From the Economist:
New Zealand recently passed a law to legalise and regulate synthetic recreational drugs, under a system similar to that which is used to license medicines. The licensing regime is due to get under way later this year; until then, companies that are already making and selling “legal highs” (that is, synthetic drugs that the government hasn’t yet got around to banning) have the opportunity to apply for an interim licence to carry on their business. The health ministry, which is overseeing the new regime, has now published lists of the manufacturers and retailers that have applied for such licences. The documents give a fascinating insight into a normally murky business.New Zealand's Ministry of Health's psychoactive substances page.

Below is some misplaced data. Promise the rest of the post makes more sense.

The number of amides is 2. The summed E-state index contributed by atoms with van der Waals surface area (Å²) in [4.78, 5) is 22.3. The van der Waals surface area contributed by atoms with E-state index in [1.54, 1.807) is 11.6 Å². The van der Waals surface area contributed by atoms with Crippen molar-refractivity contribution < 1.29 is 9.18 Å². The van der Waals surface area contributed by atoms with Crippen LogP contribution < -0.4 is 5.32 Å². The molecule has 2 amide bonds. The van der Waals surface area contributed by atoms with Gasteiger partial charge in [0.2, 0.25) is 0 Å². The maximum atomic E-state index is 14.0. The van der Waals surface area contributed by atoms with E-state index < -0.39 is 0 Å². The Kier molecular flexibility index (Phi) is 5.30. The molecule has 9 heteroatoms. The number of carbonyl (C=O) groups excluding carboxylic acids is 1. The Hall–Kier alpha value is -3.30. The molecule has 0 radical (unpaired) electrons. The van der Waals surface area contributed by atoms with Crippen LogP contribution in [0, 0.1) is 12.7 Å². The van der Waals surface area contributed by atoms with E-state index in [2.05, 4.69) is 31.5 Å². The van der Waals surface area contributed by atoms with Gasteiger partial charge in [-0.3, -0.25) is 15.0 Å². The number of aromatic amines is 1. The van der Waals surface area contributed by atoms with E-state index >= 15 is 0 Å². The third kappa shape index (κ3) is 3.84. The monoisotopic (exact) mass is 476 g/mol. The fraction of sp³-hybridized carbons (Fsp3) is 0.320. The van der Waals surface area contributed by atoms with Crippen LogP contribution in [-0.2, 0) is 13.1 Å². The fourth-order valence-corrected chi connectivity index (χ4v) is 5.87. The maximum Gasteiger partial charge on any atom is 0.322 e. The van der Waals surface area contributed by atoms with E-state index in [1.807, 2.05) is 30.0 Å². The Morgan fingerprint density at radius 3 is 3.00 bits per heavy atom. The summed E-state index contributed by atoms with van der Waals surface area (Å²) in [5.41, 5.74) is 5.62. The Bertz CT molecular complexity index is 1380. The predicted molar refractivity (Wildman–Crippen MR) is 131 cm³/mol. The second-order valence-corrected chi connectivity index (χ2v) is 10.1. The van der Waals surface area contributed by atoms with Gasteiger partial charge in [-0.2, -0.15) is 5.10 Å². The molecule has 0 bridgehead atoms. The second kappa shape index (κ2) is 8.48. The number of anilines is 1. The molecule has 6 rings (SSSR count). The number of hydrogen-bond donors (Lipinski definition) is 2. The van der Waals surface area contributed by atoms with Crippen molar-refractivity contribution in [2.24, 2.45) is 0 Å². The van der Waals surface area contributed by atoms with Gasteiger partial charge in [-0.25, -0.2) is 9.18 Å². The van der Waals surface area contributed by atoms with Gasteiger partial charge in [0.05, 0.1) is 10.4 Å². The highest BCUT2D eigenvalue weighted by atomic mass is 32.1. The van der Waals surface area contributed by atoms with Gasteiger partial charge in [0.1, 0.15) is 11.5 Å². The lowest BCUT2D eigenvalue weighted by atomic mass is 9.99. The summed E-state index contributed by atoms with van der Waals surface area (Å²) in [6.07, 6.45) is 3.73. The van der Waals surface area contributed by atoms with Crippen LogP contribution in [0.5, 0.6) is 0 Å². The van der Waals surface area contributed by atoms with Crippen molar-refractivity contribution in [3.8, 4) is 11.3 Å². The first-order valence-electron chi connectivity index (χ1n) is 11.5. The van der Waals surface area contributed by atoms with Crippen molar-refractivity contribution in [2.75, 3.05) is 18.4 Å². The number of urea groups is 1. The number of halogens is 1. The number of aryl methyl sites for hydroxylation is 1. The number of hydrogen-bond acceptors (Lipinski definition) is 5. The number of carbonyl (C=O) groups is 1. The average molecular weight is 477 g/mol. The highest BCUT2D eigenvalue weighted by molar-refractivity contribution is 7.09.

Anywhere else in the world such a roll-call of drug makers and dealers would be unthinkable. Many people may be horrified that peddlers of mind-addling concoctions are listed on the health ministry’s website as if they were manufacturers of medicines. But the lists make clear some of the advantages of bringing the business into the daylight. Kiwi consumers can now see exactly what they are getting when they pop a dose of “illusion Connoisseur” (the active ingredient is PB22-5F, in a concentration of 45mg per gram). If they find it too strong they can try the “illusion Massif”, which has the same active ingredient in a slightly lower dosage. Contrast this with the unregulated world of illegal drugs, where a pill could be anything from mild to meltdown-inducing, with no way for the consumer to know until it is too late.